Charles Manson, a mass murderer and one of the most notorious cult leaders in America, was reportedly taken to a hospital in deteriorating condition earlier this week.
The former Manson Family leader, now 83, was hospitalized in Bakersfield, California, three days ago, TMZ first reported Wednesday. The Los Angeles Times later confirmed with Kern County sheriff’s Lt. Bill Smallwood that Manson was taken to the hospital.
Vicky Waters, a spokeswoman for the California Department of Corrections and Rehabilitation, told the LA Times that Manson is still alive, but she did not comment on the severity of his condition.
However, an unnamed source familiar with the situation suggested to TMZ that Manson’s condition was deteriorating.
“It’s not going to get any better for him,” the source told the celebrity news site. The source also described Manson as “ashen” and lying still while covered in blankets.
“It’s just a matter of time,” the source said, according to TMZ.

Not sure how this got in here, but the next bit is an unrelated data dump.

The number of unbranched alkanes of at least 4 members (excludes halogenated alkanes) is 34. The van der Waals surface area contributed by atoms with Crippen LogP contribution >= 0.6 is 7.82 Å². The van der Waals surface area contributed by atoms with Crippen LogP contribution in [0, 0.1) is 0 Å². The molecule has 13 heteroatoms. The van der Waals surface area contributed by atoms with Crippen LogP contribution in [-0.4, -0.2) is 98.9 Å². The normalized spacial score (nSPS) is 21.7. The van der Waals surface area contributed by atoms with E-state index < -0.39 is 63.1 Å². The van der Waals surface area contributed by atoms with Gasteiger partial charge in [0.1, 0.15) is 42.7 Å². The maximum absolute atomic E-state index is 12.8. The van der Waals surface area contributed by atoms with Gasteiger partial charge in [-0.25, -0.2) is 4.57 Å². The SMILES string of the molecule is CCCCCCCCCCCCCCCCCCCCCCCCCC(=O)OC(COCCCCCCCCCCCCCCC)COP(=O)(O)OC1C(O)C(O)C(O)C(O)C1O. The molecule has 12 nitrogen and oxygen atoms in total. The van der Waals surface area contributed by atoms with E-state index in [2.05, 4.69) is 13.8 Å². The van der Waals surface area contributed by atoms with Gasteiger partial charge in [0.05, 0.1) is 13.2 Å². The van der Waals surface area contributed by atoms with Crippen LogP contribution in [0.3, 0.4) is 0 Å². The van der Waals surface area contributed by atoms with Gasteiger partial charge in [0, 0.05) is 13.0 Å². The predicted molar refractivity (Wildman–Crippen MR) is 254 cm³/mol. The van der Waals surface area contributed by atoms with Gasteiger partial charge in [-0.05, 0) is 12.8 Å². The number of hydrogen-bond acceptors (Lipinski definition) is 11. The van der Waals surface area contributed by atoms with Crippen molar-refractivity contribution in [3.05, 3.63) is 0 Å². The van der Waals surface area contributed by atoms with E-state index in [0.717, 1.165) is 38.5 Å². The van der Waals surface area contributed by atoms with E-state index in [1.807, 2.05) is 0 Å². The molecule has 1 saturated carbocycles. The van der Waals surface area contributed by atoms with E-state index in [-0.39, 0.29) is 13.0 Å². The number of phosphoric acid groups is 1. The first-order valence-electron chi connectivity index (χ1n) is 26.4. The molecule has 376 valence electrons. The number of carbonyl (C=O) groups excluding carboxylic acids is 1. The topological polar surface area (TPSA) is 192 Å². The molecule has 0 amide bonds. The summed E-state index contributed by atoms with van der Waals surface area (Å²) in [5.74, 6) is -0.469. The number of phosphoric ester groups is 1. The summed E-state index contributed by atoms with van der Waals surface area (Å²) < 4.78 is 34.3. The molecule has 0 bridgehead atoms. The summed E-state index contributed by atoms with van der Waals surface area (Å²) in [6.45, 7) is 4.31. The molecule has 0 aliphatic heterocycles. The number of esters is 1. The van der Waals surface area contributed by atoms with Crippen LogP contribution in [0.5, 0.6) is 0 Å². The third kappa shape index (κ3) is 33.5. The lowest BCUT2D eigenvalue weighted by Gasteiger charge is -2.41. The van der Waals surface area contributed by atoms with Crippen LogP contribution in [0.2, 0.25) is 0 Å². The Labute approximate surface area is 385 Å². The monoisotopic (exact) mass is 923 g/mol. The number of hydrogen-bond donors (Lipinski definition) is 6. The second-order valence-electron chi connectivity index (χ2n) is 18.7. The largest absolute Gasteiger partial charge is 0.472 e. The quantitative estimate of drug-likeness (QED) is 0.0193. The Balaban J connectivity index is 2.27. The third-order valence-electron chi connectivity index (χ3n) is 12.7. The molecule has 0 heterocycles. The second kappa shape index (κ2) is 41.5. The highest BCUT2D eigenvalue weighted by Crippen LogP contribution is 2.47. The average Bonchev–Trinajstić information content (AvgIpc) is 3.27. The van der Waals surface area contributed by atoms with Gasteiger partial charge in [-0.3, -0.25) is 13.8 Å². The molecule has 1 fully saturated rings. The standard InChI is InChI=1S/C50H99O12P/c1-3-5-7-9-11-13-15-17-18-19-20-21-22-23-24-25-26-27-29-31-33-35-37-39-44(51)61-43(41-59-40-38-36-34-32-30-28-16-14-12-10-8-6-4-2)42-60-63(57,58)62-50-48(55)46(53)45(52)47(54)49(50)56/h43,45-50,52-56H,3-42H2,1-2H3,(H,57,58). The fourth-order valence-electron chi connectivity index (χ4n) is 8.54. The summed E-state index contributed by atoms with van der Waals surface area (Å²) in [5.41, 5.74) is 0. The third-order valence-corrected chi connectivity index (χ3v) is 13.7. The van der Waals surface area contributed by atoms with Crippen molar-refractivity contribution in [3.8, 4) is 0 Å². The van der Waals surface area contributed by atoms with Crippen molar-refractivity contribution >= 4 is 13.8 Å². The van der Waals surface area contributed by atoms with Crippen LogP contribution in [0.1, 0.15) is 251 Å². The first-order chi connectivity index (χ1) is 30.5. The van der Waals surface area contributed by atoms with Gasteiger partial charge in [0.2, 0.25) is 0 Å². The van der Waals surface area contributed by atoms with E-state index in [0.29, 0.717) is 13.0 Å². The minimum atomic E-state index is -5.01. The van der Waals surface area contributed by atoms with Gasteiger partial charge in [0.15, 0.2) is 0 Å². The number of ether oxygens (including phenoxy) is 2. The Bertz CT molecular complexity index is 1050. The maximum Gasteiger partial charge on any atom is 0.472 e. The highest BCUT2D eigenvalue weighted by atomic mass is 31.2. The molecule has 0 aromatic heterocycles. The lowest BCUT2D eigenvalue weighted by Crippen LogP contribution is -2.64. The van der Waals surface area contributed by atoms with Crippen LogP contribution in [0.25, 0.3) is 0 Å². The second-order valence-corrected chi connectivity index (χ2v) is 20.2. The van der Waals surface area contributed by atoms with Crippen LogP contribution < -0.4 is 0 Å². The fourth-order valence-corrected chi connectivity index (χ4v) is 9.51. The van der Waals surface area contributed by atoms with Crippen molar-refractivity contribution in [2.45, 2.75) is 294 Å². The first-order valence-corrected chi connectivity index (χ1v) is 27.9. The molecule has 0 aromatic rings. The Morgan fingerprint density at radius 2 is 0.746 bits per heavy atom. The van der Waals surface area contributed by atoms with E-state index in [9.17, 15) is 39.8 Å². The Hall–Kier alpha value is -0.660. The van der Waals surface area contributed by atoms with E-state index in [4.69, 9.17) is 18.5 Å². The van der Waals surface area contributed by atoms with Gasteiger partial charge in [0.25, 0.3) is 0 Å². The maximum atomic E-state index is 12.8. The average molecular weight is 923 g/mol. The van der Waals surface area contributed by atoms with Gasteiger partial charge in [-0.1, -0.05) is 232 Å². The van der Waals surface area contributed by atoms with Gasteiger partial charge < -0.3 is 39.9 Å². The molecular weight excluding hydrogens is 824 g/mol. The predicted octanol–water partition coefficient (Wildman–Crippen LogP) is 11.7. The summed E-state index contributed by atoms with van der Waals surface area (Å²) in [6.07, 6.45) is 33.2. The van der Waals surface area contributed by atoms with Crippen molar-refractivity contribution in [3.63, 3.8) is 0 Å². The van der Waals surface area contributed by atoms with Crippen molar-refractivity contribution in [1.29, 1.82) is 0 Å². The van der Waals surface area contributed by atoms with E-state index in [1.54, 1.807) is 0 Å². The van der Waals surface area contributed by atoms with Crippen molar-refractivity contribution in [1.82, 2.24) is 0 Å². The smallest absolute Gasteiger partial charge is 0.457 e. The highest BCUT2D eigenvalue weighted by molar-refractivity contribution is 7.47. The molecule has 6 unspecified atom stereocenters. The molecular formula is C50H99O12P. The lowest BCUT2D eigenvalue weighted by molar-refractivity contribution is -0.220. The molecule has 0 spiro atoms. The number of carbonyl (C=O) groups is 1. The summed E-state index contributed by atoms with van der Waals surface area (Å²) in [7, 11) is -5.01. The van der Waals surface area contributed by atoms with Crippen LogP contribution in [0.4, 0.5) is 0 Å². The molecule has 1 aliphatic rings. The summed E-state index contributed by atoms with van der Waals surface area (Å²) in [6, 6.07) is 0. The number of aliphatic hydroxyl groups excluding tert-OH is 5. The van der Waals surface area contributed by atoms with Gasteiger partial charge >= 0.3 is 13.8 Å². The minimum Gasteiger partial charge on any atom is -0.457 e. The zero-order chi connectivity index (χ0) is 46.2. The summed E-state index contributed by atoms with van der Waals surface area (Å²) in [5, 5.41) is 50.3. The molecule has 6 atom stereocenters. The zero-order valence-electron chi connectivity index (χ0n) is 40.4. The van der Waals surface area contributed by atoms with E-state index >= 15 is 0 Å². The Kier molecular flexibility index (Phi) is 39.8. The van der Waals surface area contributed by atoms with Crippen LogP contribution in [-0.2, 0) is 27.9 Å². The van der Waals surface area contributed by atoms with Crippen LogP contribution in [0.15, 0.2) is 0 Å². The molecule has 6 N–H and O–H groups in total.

Manson was hospitalized earlier this year for gastrointestinal issues.
According to the Los Angeles Times and the Bakersfield Californian, Manson was “seriously ill” and taken to Mercy Hospital’s downtown location in Bakersfield in January. That hospital is 62 miles south of the California State Prison in Corcoran, where Manson has been serving a life sentence since 1971.
Manson gathered a group of devoted followers in the 1960s, a cult that later became known as the Manson Family. Under Manson’s direction, cult members murdered seven people, reportedly in order to incite a race war in the summer of 1969.
On Aug. 9, 1969, Manson’s followers fatally stabbed actress Sharon Tate, who was pregnant and married to film director Roman Polanski, 16 times and killed four other people in the actress’s Los Angeles home. The group also killed Leno and Rosemary LaBianca the following night, stabbing them to death in their home. They used the couples’ blood to scrawl words at the site, including a reference to the Beatles song “Helter Skelter.”
In June 1970, Manson and three of his followers — Susan Atkins, Patricia Krenwinkel and Leslie Van Houten — went on trial for the murders. In 1971, a jury convicted the four defendants on multiple counts of first-degree murder.
Manson was initially sentenced to death, but it was later changed to life in prison when the state Supreme Court struck down California’s death penalty statute for violating the state constitution.
Powered by WPeMatico